Austerity by stealth

The effects of inflation on public spending

Since 2010, the impact of austerity on public services has been devastating. Suppressed public sector pay has caused a crisis in recruitment and retention, leaving public services critically understaffed. Cutting corners on investment has left nine in ten schools in need of repair and a £10bn backlog of repairs in the NHS. This weakening of public services also rendered us woefully underprepared for the pandemic, which resulted in over 170,000 lives lost and among the highest excess deaths per capita globally prior to the rollout of vaccines. Now, in the midst of a cost of living crisis, public services are overwhelmed and under resourced, and workers are under paid: leading to the most significant strike action in a generation.

Against this backdrop, this briefing looks at the 2022 autumn statement and analyses the latest public spending announcements on services in the context of both the previous decade of austerity and future economic forecasts. Even before the autumn statement, overall day-to-day spending on public services (resource departmental expenditure limits, RDEL) in 2021/​22 was already down 16.9% since 2009/​10, after adjusting for the effects of inflation and population growth, or £45.9bn in cash terms (all £ figures in this briefing have been converted to 2022/​23 prices based on the consumer price index (CPI), unless otherwise stated). But with relative protection’ for budgets like the NHS, schools, and defence, the percentage cuts for many unprotected budgets and departments are far deeper still.

Coming out of the latest autumn statement, the plans going forward told an almost paradoxical story of two halves. Over the next couple of years budgets are set to be squeezed in real terms as inflation bites into existing departmental settlements, with real terms spending per capita falling from 11.1% below 2009/​10 levels in 2022/​23 to 12.4% in 2024/​25. Then, from 2025/​26, a new round of austerity was pencilled in, with cuts rising to £20.1bn a year by 2027/​28. But curiously, and despite the new cuts, real spending per capita would stop falling and instead rise to just 8.7% below 2009/​10 levels by 2027/​28.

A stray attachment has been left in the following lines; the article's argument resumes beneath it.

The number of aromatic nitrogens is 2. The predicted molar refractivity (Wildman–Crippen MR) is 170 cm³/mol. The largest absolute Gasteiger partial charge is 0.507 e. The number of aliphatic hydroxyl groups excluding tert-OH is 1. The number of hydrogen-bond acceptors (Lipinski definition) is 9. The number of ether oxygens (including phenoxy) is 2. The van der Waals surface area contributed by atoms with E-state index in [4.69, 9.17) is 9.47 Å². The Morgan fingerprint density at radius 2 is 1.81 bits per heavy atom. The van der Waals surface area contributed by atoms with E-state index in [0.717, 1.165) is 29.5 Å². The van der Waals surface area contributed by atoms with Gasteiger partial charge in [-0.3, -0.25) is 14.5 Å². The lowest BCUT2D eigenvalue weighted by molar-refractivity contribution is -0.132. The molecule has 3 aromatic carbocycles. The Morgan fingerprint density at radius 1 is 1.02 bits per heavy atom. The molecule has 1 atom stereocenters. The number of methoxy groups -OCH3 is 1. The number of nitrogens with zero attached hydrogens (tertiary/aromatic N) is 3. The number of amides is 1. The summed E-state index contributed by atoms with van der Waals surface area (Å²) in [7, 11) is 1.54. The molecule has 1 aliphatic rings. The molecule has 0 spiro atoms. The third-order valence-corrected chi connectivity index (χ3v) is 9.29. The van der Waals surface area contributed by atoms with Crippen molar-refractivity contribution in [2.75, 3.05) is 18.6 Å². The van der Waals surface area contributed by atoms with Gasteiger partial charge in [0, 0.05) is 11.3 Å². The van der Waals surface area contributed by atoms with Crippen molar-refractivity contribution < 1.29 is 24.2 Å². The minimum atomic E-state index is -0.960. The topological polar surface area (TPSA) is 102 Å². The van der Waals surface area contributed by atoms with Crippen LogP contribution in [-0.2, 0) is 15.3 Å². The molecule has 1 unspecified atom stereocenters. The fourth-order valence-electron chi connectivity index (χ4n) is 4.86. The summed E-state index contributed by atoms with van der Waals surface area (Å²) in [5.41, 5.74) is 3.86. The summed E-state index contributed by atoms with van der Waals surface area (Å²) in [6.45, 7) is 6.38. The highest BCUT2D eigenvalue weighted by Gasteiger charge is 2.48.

This briefing takes a closer look at the assumptions and forecasts from the autumn statement. It shows that the true effect of austerity to come is likely understated by implausibly low forecasts for inflation, that see CPI move significantly below the Bank of England’s target, and even turning negative. New analysis for this paper shows that, if it is instead assumed that the Bank does its job, and inflation rests at 2% from the middle of the decade onwards, then this would imply real terms cuts – not growth – to spending of 2.0% between 2022/​23 and 2027/​28. In this more plausible scenario for inflation, real spending on public services in 2027/​28 would be £28.0bn lower than the government’s current projection, £8.9bn below spending today, and £24.9bn below 2009/​10 levels.

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